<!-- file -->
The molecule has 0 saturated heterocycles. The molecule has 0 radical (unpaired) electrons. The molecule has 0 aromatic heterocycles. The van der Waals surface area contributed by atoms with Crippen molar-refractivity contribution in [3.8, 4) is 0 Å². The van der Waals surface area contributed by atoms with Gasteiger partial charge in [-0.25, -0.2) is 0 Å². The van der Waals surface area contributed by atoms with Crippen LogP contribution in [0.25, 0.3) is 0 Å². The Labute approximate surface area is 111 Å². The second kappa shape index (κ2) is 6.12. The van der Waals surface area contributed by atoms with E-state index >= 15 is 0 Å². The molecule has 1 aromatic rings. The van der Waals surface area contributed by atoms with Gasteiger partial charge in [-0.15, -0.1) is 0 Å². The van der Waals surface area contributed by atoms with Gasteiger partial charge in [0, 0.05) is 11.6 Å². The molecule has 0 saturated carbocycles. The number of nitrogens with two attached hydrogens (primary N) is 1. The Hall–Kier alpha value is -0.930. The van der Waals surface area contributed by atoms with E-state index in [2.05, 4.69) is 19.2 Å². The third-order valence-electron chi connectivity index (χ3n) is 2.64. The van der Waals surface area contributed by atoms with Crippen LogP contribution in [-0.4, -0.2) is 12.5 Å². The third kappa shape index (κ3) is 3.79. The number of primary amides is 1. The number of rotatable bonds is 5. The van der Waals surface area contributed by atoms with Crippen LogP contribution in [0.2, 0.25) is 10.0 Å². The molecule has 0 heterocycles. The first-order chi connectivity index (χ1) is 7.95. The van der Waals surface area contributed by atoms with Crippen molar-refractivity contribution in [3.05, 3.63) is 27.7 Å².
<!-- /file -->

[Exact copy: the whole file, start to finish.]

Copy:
The molecule has 0 saturated heterocycles. The molecule has 0 radical (unpaired) electrons. The molecule has 0 aromatic heterocycles. The van der Waals surface area contributed by atoms with Crippen molar-refractivity contribution in [3.8, 4) is 0 Å². The van der Waals surface area contributed by atoms with Gasteiger partial charge in [-0.25, -0.2) is 0 Å². The van der Waals surface area contributed by atoms with Crippen LogP contribution in [0.25, 0.3) is 0 Å². The Labute approximate surface area is 111 Å². The second kappa shape index (κ2) is 6.12. The van der Waals surface area contributed by atoms with E-state index >= 15 is 0 Å². The molecule has 1 aromatic rings. The van der Waals surface area contributed by atoms with Gasteiger partial charge in [-0.15, -0.1) is 0 Å². The van der Waals surface area contributed by atoms with Gasteiger partial charge in [0, 0.05) is 11.6 Å². The molecule has 0 saturated carbocycles. The number of nitrogens with two attached hydrogens (primary N) is 1. The Hall–Kier alpha value is -0.930. The van der Waals surface area contributed by atoms with E-state index in [2.05, 4.69) is 19.2 Å². The third-order valence-electron chi connectivity index (χ3n) is 2.64. The van der Waals surface area contributed by atoms with Crippen LogP contribution in [-0.4, -0.2) is 12.5 Å². The third kappa shape index (κ3) is 3.79. The number of primary amides is 1. The number of rotatable bonds is 5. The van der Waals surface area contributed by atoms with Crippen LogP contribution in [0.2, 0.25) is 10.0 Å². The molecule has 0 heterocycles. The first-order chi connectivity index (χ1) is 7.95. The van der Waals surface area contributed by atoms with Crippen molar-refractivity contribution in [3.05, 3.63) is 27.7 Å².